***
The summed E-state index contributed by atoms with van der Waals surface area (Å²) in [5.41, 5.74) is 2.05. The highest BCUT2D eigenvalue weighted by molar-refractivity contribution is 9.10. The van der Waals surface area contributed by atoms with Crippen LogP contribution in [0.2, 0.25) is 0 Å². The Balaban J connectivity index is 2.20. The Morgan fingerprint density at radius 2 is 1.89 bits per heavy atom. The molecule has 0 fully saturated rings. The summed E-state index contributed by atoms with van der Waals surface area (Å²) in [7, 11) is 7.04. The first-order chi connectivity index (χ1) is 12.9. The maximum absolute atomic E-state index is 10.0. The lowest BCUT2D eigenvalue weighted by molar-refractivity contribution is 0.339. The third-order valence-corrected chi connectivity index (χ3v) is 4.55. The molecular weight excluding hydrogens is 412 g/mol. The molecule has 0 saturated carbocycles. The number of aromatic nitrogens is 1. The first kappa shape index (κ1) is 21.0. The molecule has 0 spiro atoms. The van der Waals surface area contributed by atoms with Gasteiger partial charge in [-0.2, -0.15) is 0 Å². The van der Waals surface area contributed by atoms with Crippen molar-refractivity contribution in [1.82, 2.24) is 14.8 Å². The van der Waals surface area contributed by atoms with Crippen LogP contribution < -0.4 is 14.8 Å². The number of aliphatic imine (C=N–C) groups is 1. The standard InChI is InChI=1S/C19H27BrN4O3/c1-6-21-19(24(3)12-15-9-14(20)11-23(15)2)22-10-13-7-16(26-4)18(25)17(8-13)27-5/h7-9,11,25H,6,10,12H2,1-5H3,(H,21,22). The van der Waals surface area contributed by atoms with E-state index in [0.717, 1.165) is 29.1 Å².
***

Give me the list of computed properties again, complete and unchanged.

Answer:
The summed E-state index contributed by atoms with van der Waals surface area (Å²) in [5.41, 5.74) is 2.05. The highest BCUT2D eigenvalue weighted by molar-refractivity contribution is 9.10. The van der Waals surface area contributed by atoms with Crippen LogP contribution in [0.2, 0.25) is 0 Å². The Balaban J connectivity index is 2.20. The Morgan fingerprint density at radius 2 is 1.89 bits per heavy atom. The molecule has 0 fully saturated rings. The summed E-state index contributed by atoms with van der Waals surface area (Å²) in [7, 11) is 7.04. The first-order chi connectivity index (χ1) is 12.9. The maximum absolute atomic E-state index is 10.0. The lowest BCUT2D eigenvalue weighted by molar-refractivity contribution is 0.339. The third-order valence-corrected chi connectivity index (χ3v) is 4.55. The molecular weight excluding hydrogens is 412 g/mol. The molecule has 0 saturated carbocycles. The number of aromatic nitrogens is 1. The first kappa shape index (κ1) is 21.0. The molecule has 0 spiro atoms. The van der Waals surface area contributed by atoms with Gasteiger partial charge in [-0.2, -0.15) is 0 Å². The van der Waals surface area contributed by atoms with Crippen molar-refractivity contribution in [1.82, 2.24) is 14.8 Å². The van der Waals surface area contributed by atoms with Crippen LogP contribution < -0.4 is 14.8 Å². The number of aliphatic imine (C=N–C) groups is 1. The standard InChI is InChI=1S/C19H27BrN4O3/c1-6-21-19(24(3)12-15-9-14(20)11-23(15)2)22-10-13-7-16(26-4)18(25)17(8-13)27-5/h7-9,11,25H,6,10,12H2,1-5H3,(H,21,22). The van der Waals surface area contributed by atoms with E-state index in [0.717, 1.165) is 29.1 Å².